Computer system maker Super Micro said that no malicious components were found on motherboards fingered in a Bloomberg Businessweek report that alleged Chinese infiltration of the manufacturing process. The Bloomberg article cited a host of anonymous sources within companies and the U.S. government who stated China had inserted chips capable of exfiltrating data in often nearly undetectable ways. Super Micro’s clients include Apple, Amazon, and other major firms.
In a statement to its customers posted on its Web site Dec. 11, the company’s CEO and other executives stated that an independent investigations firm had examined a variety of motherboards for compromises. This included the specific types mentioned in the article and motherboards that had been “purchased by companies” mentioned in the article. The outside company found “absolutely no evidence of malicious hardware on our motherboards.”
Super Micro didn’t release the name of the auditing firm or the report, but Reuters reports that the company was Nardello & Co., and that Super Micro will make some detail available from the reports to its customers on request. Super Micro told Fortune via a spokesperson that it had no further comment.
A spokesperson for Bloomberg, asked whether this statement affected its stance on its reporting, said the company had no comment. On Oct. 19—after earlier rebuttals by companies and U.S. government officials—the publication said, “We stand by our story and are confident in our reporting and sources.”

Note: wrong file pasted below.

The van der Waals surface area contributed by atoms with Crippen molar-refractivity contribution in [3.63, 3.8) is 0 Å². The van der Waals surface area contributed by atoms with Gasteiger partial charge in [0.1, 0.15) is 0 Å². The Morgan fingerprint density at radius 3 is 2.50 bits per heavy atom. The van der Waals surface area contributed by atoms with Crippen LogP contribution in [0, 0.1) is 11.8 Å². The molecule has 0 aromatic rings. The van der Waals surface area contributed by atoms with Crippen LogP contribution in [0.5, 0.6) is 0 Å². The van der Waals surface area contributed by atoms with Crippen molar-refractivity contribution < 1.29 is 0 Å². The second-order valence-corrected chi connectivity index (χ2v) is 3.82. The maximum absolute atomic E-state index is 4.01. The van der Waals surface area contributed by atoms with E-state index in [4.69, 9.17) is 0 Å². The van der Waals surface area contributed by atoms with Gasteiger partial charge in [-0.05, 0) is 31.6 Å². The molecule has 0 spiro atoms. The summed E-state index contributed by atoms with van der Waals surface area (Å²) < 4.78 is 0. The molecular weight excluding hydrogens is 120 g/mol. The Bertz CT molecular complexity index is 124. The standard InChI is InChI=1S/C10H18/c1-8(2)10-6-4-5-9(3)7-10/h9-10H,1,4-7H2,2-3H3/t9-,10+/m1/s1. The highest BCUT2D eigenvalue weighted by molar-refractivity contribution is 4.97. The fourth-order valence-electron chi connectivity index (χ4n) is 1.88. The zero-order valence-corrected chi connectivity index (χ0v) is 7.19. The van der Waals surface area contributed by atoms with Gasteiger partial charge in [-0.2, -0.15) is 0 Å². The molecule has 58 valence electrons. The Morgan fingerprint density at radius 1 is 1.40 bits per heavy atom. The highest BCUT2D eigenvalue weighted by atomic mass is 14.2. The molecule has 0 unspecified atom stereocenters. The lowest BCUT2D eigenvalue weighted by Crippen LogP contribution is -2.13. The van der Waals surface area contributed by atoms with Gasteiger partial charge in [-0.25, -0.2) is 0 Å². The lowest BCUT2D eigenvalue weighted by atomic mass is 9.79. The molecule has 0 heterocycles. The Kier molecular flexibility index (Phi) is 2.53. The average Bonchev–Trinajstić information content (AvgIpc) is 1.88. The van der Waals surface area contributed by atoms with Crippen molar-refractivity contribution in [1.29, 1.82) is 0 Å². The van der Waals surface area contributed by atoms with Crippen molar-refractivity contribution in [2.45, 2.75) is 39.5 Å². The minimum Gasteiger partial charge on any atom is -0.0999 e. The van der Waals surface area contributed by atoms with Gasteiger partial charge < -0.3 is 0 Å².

Bloomberg’s reporting has been questioned since it first appeared for its extensive reliance on anonymous sources, and for some of plausibility of the technical details. Chinese authorities would have had to modify motherboard designs and produce custom chips that could be integrated without detection, and which could secretly tap into activity on the motherboard and then use Internet connectivity to send the details on.
Apple and Amazon issued extensive denials of details in the story and Apple’s CEO said they had extensively reviewed their records and hardware. Apple demanded a retraction.
Several investigative journalists in the security realm said at the time they hadn’t heard a whiff of this kind of hardware intrusion, and no news outlet or security researcher has provided independent confirmation of the Bloomberg claims.
Super Micro’s stock dropped over 40% after the Bloomberg report appeared. The stock has since recovered somewhat, rising even during a bearish market, but still 20% off its peak in September. The company opted to suspend its stock temporarily from the NASDAQ exchange in August when it faced delisting for failing to be up to date in SEC filings.